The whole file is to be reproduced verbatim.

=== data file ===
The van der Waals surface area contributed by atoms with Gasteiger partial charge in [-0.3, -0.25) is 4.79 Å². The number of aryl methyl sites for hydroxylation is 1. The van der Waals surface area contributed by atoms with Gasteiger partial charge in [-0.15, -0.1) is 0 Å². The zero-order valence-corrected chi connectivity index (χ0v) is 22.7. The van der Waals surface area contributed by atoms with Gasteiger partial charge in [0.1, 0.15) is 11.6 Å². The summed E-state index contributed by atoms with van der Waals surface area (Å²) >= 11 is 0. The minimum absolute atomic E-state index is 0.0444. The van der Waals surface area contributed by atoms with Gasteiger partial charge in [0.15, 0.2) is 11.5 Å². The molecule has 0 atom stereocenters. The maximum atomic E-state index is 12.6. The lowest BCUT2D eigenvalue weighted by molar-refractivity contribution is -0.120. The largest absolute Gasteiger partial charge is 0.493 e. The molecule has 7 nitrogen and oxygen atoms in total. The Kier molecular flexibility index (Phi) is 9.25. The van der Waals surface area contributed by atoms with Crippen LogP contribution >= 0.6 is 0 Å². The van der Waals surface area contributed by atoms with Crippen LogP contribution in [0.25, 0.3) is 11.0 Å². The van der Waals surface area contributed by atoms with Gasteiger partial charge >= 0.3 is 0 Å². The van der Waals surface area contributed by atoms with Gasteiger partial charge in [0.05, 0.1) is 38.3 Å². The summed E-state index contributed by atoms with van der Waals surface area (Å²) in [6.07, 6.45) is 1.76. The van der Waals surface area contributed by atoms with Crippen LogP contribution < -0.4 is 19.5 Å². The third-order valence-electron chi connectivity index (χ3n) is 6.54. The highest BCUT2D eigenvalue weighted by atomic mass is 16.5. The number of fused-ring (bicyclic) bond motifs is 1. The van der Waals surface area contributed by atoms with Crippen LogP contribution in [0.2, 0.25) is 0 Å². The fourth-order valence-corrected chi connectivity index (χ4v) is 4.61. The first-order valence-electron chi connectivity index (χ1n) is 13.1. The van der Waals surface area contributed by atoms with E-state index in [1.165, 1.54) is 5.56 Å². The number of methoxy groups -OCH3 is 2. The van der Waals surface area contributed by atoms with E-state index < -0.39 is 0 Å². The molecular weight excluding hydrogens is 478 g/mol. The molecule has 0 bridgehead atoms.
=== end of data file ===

The van der Waals surface area contributed by atoms with Gasteiger partial charge in [-0.3, -0.25) is 4.79 Å². The number of aryl methyl sites for hydroxylation is 1. The van der Waals surface area contributed by atoms with Gasteiger partial charge in [-0.15, -0.1) is 0 Å². The zero-order valence-corrected chi connectivity index (χ0v) is 22.7. The van der Waals surface area contributed by atoms with Gasteiger partial charge in [0.1, 0.15) is 11.6 Å². The summed E-state index contributed by atoms with van der Waals surface area (Å²) >= 11 is 0. The minimum absolute atomic E-state index is 0.0444. The van der Waals surface area contributed by atoms with Gasteiger partial charge in [0.15, 0.2) is 11.5 Å². The molecule has 0 atom stereocenters. The maximum atomic E-state index is 12.6. The lowest BCUT2D eigenvalue weighted by molar-refractivity contribution is -0.120. The largest absolute Gasteiger partial charge is 0.493 e. The molecule has 7 nitrogen and oxygen atoms in total. The Kier molecular flexibility index (Phi) is 9.25. The van der Waals surface area contributed by atoms with Crippen LogP contribution >= 0.6 is 0 Å². The van der Waals surface area contributed by atoms with Crippen LogP contribution in [0.25, 0.3) is 11.0 Å². The van der Waals surface area contributed by atoms with Gasteiger partial charge >= 0.3 is 0 Å². The van der Waals surface area contributed by atoms with Gasteiger partial charge in [0.05, 0.1) is 38.3 Å². The summed E-state index contributed by atoms with van der Waals surface area (Å²) in [6.07, 6.45) is 1.76. The van der Waals surface area contributed by atoms with Crippen LogP contribution < -0.4 is 19.5 Å². The third-order valence-electron chi connectivity index (χ3n) is 6.54. The highest BCUT2D eigenvalue weighted by atomic mass is 16.5. The number of fused-ring (bicyclic) bond motifs is 1. The van der Waals surface area contributed by atoms with Crippen LogP contribution in [0.2, 0.25) is 0 Å². The fourth-order valence-corrected chi connectivity index (χ4v) is 4.61. The first-order valence-electron chi connectivity index (χ1n) is 13.1. The van der Waals surface area contributed by atoms with E-state index in [1.165, 1.54) is 5.56 Å². The number of methoxy groups -OCH3 is 2. The van der Waals surface area contributed by atoms with E-state index < -0.39 is 0 Å². The molecular weight excluding hydrogens is 478 g/mol. The molecule has 0 bridgehead atoms.